It has become increasingly clear that Russia is on the inexorable path toward restoring its territory on the old map of the USSR. Whether Moscow will be able to achieve such a grandiose scheme to recreate another Soviet Union-size Rodina has been traditionally believed to depend on the strength and willingness of NATO and Europe to counter such Russian ambition. The assumption is that if the counterthrusts from the West are robust enough, Moscow will fail in its attempt, otherwise Russia’s territorial map will look like the Soviet Union in 2030.

Featured Commentary

Russia Is Fighting For Relevance, Not Dominance

by Miles Maochun Yuvia Strategika
Thursday, December 8, 2016

Prevalent in many western capitals is the narrative that Vladimir Putin is striving to regain dominance of the “lost” Soviet empire, and his aggressive behavior in Ukraine—especially his blatant annexation of Crimea in March 2014—is just the beginning of a great Russian advance toward another Pax Russiana.

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China’s Deep Logic

by Miles Maochun Yuvia Hoover Digest
Friday, October 21, 2016

A big country—one that’s always sought a big role in the world. 

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Learning What Not To Do: The North Korean Nuclear Example

by Miles Maochun Yuvia Strategika
Friday, May 27, 2016

There are no historical precedents to justify current American confidence that the treaty with Iran will prevent it from going nuclear. There are, however, historical precedents of how unauthorized and unhelpful secret back channels have derailed ongoing major U.S. governmental diplomatic initiatives and negotiations that involve difficult players.

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America’s Pivot To Vietnam

by Miles Maochun Yuvia Military History in the News
Friday, May 27, 2016

No Asian country carries more relevance and significance to the history of the United States than Vietnam in the post-WWII era. The political ethos, military institutions, and social mores of America were fundamentally altered by the war in Vietnam. Thirteen times more Americans died in that conflict than in the two Iraq wars combined; nearly 25 times more Americans were killed in the jungles and rice paddies of the Southeast Asian country than in the armed conflict in Afghanistan, America’s longest foreign war.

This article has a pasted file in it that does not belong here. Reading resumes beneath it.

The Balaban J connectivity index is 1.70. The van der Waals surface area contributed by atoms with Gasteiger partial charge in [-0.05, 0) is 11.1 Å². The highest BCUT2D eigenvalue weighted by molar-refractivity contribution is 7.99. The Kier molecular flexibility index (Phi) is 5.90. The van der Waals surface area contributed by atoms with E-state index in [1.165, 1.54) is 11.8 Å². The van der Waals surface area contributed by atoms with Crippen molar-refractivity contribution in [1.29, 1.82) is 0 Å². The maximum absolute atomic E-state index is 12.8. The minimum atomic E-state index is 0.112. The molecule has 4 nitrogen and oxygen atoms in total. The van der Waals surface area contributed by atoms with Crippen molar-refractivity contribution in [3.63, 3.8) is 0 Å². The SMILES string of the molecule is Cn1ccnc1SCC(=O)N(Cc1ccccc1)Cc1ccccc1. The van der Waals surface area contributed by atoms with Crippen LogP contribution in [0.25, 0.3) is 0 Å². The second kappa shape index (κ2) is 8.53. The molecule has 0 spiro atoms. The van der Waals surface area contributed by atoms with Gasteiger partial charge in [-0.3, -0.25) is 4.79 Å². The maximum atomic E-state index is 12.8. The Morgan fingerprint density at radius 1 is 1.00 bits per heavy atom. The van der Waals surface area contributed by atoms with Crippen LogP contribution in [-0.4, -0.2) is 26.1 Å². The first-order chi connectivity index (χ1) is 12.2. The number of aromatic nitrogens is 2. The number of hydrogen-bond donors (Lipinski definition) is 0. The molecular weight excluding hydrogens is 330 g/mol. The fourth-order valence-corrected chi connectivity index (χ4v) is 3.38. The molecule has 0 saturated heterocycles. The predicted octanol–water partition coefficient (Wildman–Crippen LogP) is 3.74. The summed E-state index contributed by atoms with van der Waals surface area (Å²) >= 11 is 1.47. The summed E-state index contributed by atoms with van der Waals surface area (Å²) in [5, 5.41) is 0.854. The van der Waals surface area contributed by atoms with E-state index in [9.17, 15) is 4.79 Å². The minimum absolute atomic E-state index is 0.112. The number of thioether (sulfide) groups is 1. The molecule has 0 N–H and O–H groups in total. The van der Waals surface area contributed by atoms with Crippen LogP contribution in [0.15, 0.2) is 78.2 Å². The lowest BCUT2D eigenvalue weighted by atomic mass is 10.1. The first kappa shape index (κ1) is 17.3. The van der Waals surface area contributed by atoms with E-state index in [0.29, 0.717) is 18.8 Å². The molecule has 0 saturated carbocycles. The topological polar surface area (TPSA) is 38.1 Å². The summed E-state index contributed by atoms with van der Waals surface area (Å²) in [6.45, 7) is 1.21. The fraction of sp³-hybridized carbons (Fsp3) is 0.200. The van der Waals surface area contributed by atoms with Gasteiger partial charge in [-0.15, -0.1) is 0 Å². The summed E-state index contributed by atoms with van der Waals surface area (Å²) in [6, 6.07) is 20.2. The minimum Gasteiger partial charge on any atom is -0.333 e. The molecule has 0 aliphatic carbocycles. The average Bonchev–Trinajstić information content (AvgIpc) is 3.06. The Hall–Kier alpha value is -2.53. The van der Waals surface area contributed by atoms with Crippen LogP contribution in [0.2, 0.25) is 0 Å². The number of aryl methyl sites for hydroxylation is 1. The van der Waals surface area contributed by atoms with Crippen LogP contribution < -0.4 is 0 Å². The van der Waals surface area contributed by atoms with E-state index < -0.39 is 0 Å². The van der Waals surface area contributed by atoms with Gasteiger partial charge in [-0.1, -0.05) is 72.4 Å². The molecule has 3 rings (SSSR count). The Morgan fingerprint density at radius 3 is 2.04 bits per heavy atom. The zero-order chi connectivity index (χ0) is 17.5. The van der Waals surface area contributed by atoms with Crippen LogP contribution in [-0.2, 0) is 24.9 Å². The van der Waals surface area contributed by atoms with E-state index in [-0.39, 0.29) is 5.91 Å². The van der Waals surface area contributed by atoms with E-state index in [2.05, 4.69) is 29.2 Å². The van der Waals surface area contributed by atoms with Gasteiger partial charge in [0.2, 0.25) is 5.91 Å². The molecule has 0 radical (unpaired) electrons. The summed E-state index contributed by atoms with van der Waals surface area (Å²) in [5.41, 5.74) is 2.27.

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Russia Poised To Play A Lead Role In Asia Pacific

by Miles Maochun Yuvia Military History in the News
Tuesday, May 24, 2016

Squeezed in Europe by U.S-led sanctions and robust NATO reactions in the aftermath of the annexation of Crimea, Russia is now finding itself in a prime position to exploit the unfolding geopolitical dramas stirred up by China in East and Southeast Asia. Moscow has proactively demonstrated its determination to play a leading role in shaping the outcome of the highly explosive regional conflicts, at the expense of Beijing and potentially Washington as well.

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The Hiroshima Question

by Miles Maochun Yuvia Military History in the News
Wednesday, May 18, 2016

Anytime anyone mentions Hiroshima, the word “bomb” becomes an inevitable association. On May 10, the White House dropped another Hiroshima-related bomb on the world through an official announcement: President Barack Obama will “make a historic visit to Hiroshima” on May 27.